Use this URL to cite or link to this record in EThOS: http://ethos.bl.uk/OrderDetails.do?uin=uk.bl.ethos.731309
Title: Understanding and explaining deviant autocracies : the cases of Hong Kong and Singapore
Author: Fung, Sai-fu
ISNI:       0000 0004 6495 7485
Awarding Body: University of Warwick
Current Institution: University of Warwick
Date of Award: 2016
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Abstract:
The aim of this thesis is to understand and explain ‘deviant autocracies’, which are an overlooked and under-researched theme in the democratisation literature. Two major approaches, i.e. structural and process-driven explanations, have dominated the debate on and studies of democratisation. However, over the past few decades, there have been an increasing number of cases that have not made the transition to democracy. These cases, which I refer to as ‘deviant autocracies’, are the primary focus of this thesis. Deviant autocracies are countries that have a high level of economic development but are still governed by non-democratic regimes. Based on a large-N analysis of a dataset from 1960 to 2011, this thesis shows that since the 1970s, increasing numbers of high income countries have not made the transition to democracy. To understand the emergence and consolidation of deviant autocracies, an analytical framework, the neo actor-based approach, is developed. This approach synergies with the lens of existing actor-based approach, elite theory, models of the elite bargaining process and the elite-structure paradigm to examine the interactions of international actors, local elites and state capacity. Based on this analytical framework, two small-N case studies were conducted to examine the identified deviant autocracies, Singapore and Hong Kong, to understand why they have not made the transition to democracy. At the analytical level, this thesis aims to offer an explanation of the non-transition of deviant autocracies based on a middle-range theory that focuses on elite interactions during the transitional period. At the empirical level, it contributes to our empirical knowledge of why Hong Kong and Singapore have not made the transition to democracy despite favourable circumstances and structural factors. By focusing on understanding why these cases remain stable deviant autocracies, I hope to open up a new research agenda for scholars of democratisation.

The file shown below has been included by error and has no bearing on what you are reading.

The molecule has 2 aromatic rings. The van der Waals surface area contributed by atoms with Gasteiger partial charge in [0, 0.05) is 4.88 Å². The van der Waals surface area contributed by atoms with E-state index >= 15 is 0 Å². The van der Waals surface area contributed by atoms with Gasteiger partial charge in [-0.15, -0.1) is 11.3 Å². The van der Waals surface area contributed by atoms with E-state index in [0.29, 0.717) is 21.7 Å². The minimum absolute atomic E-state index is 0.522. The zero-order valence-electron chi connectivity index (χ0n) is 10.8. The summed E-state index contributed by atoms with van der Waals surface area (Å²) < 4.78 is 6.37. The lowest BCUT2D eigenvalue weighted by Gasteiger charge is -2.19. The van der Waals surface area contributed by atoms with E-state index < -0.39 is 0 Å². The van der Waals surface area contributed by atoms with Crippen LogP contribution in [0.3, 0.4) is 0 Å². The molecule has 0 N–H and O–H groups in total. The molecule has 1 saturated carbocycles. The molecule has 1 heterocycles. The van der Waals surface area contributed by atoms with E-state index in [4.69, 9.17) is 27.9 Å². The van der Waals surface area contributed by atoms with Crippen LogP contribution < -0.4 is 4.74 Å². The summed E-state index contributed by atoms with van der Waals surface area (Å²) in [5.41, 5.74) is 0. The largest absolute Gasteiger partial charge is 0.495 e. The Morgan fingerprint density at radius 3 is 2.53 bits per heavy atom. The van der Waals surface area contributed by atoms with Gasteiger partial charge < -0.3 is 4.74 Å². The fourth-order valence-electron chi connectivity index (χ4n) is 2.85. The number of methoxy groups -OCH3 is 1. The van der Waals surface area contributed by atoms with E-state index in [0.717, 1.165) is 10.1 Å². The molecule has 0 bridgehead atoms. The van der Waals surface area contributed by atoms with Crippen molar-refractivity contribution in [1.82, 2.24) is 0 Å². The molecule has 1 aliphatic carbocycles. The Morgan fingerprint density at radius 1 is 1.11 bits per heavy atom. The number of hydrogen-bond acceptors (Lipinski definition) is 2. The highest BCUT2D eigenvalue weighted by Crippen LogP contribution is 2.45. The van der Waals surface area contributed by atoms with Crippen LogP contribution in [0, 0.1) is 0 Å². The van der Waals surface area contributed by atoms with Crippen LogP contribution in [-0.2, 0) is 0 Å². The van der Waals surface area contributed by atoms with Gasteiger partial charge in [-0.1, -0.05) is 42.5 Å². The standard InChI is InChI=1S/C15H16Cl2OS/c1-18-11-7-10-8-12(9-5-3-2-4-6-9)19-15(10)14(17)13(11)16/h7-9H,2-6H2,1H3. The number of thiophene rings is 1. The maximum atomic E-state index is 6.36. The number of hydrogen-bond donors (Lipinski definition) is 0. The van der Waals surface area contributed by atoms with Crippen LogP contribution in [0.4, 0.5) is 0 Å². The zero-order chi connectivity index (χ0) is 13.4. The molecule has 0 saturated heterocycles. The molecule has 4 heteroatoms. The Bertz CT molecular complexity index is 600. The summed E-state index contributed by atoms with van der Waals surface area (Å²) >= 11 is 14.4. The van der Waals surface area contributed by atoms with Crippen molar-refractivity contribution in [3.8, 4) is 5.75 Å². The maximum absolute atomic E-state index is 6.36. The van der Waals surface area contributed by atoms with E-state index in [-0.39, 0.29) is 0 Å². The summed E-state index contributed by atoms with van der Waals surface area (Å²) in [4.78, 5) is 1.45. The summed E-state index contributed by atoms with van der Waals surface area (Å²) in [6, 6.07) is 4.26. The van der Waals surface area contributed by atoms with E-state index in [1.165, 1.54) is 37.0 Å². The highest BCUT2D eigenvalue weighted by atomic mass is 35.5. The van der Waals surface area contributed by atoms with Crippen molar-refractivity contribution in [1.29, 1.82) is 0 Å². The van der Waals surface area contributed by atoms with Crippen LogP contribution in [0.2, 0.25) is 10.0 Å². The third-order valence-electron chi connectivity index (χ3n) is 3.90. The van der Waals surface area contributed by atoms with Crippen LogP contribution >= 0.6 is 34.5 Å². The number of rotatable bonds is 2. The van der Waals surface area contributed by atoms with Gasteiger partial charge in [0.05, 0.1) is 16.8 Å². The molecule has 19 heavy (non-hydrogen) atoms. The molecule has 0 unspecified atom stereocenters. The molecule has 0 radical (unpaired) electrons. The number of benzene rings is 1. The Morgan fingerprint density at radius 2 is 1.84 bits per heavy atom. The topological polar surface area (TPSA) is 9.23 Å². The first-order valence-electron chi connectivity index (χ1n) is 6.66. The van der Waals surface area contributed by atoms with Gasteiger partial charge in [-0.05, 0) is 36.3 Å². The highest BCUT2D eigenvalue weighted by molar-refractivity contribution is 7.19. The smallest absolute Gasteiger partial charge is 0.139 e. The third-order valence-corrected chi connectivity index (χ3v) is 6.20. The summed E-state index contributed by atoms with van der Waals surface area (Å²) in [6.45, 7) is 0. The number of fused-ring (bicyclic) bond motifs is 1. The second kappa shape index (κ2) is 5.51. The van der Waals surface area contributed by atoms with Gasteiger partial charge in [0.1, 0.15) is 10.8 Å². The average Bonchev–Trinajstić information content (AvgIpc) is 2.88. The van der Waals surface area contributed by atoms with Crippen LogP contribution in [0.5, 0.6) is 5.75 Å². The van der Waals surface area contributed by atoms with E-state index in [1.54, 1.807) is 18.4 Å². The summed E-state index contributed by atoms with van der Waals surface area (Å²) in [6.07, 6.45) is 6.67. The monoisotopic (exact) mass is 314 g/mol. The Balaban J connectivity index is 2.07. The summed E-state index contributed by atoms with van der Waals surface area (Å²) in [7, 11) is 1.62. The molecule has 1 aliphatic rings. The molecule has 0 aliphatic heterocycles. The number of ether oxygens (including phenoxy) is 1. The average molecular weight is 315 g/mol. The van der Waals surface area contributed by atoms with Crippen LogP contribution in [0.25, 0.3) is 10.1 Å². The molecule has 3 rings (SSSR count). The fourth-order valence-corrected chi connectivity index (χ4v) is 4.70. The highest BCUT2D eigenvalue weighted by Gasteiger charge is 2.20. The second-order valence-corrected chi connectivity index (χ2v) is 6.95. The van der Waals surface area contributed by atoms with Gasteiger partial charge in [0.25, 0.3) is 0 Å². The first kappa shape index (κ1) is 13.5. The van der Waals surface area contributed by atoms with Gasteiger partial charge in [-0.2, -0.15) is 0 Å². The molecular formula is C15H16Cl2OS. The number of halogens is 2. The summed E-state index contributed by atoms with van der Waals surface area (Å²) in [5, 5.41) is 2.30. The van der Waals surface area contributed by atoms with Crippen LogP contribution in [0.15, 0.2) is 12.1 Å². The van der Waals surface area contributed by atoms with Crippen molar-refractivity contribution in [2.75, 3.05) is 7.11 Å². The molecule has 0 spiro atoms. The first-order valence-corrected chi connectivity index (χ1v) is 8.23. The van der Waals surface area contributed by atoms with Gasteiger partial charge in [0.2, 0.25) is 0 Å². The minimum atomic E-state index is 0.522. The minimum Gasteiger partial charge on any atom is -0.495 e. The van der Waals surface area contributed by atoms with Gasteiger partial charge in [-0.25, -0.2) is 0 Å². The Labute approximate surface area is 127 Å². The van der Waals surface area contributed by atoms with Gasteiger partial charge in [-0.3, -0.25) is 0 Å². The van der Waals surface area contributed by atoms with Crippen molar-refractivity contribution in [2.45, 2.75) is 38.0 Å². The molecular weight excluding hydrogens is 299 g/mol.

Supervisor: Not available Sponsor: Not available
Qualification Name: Thesis (Ph.D.) Qualification Level: Doctoral
EThOS ID: uk.bl.ethos.731309  DOI: Not available
Keywords: JC Political theory ; JQ Political institutions (Asia ; Africa ; Australia ; Pacific Area ; etc.)
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